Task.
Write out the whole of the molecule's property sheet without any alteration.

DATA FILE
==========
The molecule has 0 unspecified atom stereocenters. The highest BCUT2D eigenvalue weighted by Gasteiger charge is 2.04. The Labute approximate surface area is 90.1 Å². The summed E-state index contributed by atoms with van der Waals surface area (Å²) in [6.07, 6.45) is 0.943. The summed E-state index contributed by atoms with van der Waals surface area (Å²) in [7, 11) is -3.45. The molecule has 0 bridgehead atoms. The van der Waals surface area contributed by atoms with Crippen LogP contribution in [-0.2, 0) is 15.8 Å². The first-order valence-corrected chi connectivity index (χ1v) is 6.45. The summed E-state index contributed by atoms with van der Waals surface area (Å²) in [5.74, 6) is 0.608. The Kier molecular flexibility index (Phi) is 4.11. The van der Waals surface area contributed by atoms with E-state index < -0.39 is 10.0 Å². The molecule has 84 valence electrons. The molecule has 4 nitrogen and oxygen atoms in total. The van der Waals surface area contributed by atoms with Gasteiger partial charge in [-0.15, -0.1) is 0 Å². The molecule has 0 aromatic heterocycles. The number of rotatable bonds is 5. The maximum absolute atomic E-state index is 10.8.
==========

The molecule has 0 unspecified atom stereocenters. The highest BCUT2D eigenvalue weighted by Gasteiger charge is 2.04. The Labute approximate surface area is 90.1 Å². The summed E-state index contributed by atoms with van der Waals surface area (Å²) in [6.07, 6.45) is 0.943. The summed E-state index contributed by atoms with van der Waals surface area (Å²) in [7, 11) is -3.45. The molecule has 0 bridgehead atoms. The van der Waals surface area contributed by atoms with Crippen LogP contribution in [-0.2, 0) is 15.8 Å². The first-order valence-corrected chi connectivity index (χ1v) is 6.45. The summed E-state index contributed by atoms with van der Waals surface area (Å²) in [5.74, 6) is 0.608. The Kier molecular flexibility index (Phi) is 4.11. The van der Waals surface area contributed by atoms with E-state index < -0.39 is 10.0 Å². The molecule has 84 valence electrons. The molecule has 4 nitrogen and oxygen atoms in total. The van der Waals surface area contributed by atoms with Gasteiger partial charge in [-0.15, -0.1) is 0 Å². The molecule has 0 aromatic heterocycles. The number of rotatable bonds is 5. The maximum absolute atomic E-state index is 10.8.